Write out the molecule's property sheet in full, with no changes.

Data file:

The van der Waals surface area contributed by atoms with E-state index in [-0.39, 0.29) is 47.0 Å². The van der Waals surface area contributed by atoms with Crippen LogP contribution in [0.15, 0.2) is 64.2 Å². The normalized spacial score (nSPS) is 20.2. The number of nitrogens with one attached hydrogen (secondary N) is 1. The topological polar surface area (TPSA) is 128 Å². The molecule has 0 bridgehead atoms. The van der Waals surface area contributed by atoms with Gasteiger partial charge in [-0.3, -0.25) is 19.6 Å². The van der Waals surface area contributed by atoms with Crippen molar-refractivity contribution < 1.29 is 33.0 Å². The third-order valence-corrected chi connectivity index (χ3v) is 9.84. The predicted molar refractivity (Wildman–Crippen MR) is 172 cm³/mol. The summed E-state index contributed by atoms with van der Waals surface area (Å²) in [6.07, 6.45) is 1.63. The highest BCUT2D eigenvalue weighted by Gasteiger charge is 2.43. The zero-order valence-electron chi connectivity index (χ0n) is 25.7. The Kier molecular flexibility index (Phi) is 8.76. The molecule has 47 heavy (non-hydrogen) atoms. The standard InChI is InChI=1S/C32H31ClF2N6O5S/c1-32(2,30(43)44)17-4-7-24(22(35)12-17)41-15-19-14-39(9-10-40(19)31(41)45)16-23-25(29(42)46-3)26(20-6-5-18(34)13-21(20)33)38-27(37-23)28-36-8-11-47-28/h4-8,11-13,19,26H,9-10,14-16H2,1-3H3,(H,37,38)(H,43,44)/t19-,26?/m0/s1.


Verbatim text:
The van der Waals surface area contributed by atoms with E-state index in [-0.39, 0.29) is 47.0 Å². The van der Waals surface area contributed by atoms with Crippen LogP contribution in [0.15, 0.2) is 64.2 Å². The normalized spacial score (nSPS) is 20.2. The number of nitrogens with one attached hydrogen (secondary N) is 1. The topological polar surface area (TPSA) is 128 Å². The molecule has 0 bridgehead atoms. The van der Waals surface area contributed by atoms with Gasteiger partial charge in [-0.3, -0.25) is 19.6 Å². The van der Waals surface area contributed by atoms with Crippen molar-refractivity contribution < 1.29 is 33.0 Å². The third-order valence-corrected chi connectivity index (χ3v) is 9.84. The predicted molar refractivity (Wildman–Crippen MR) is 172 cm³/mol. The summed E-state index contributed by atoms with van der Waals surface area (Å²) in [6.07, 6.45) is 1.63. The highest BCUT2D eigenvalue weighted by Gasteiger charge is 2.43. The zero-order valence-electron chi connectivity index (χ0n) is 25.7. The Kier molecular flexibility index (Phi) is 8.76. The molecule has 47 heavy (non-hydrogen) atoms. The standard InChI is InChI=1S/C32H31ClF2N6O5S/c1-32(2,30(43)44)17-4-7-24(22(35)12-17)41-15-19-14-39(9-10-40(19)31(41)45)16-23-25(29(42)46-3)26(20-6-5-18(34)13-21(20)33)38-27(37-23)28-36-8-11-47-28/h4-8,11-13,19,26H,9-10,14-16H2,1-3H3,(H,37,38)(H,43,44)/t19-,26?/m0/s1.